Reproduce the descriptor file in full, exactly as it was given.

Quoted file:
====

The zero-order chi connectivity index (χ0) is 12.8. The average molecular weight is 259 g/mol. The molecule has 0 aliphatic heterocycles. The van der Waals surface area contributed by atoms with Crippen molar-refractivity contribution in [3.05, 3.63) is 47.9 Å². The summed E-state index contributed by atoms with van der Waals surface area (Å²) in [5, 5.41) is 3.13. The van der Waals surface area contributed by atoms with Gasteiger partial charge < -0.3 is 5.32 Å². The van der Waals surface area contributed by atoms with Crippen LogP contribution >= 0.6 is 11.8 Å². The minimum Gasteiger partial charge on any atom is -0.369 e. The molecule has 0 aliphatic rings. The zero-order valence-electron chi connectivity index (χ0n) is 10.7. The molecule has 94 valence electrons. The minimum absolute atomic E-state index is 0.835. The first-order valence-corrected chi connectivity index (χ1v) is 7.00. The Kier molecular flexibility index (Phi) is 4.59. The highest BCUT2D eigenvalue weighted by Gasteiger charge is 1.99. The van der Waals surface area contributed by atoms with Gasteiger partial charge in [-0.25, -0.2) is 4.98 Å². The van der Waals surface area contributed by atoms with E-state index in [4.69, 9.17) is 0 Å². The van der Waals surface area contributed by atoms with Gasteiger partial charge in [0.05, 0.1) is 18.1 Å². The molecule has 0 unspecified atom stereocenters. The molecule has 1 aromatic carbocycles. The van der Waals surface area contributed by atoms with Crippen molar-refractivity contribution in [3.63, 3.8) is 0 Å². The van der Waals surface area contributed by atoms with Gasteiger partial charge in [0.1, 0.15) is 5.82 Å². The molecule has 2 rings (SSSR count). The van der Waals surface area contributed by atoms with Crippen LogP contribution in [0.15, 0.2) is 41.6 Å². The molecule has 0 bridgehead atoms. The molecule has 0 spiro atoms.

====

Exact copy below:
The zero-order chi connectivity index (χ0) is 12.8. The average molecular weight is 259 g/mol. The molecule has 0 aliphatic heterocycles. The van der Waals surface area contributed by atoms with Crippen molar-refractivity contribution in [3.05, 3.63) is 47.9 Å². The summed E-state index contributed by atoms with van der Waals surface area (Å²) in [5, 5.41) is 3.13. The van der Waals surface area contributed by atoms with Gasteiger partial charge < -0.3 is 5.32 Å². The van der Waals surface area contributed by atoms with Crippen LogP contribution >= 0.6 is 11.8 Å². The minimum Gasteiger partial charge on any atom is -0.369 e. The molecule has 0 aliphatic rings. The zero-order valence-electron chi connectivity index (χ0n) is 10.7. The molecule has 94 valence electrons. The minimum absolute atomic E-state index is 0.835. The first-order valence-corrected chi connectivity index (χ1v) is 7.00. The Kier molecular flexibility index (Phi) is 4.59. The highest BCUT2D eigenvalue weighted by Gasteiger charge is 1.99. The van der Waals surface area contributed by atoms with Gasteiger partial charge in [-0.25, -0.2) is 4.98 Å². The van der Waals surface area contributed by atoms with E-state index in [4.69, 9.17) is 0 Å². The van der Waals surface area contributed by atoms with Gasteiger partial charge in [0.05, 0.1) is 18.1 Å². The molecule has 0 unspecified atom stereocenters. The molecule has 1 aromatic carbocycles. The van der Waals surface area contributed by atoms with Crippen molar-refractivity contribution in [3.63, 3.8) is 0 Å². The van der Waals surface area contributed by atoms with Gasteiger partial charge in [0.1, 0.15) is 5.82 Å². The molecule has 2 rings (SSSR count). The van der Waals surface area contributed by atoms with Crippen LogP contribution in [0.15, 0.2) is 41.6 Å². The molecule has 0 bridgehead atoms. The molecule has 0 spiro atoms.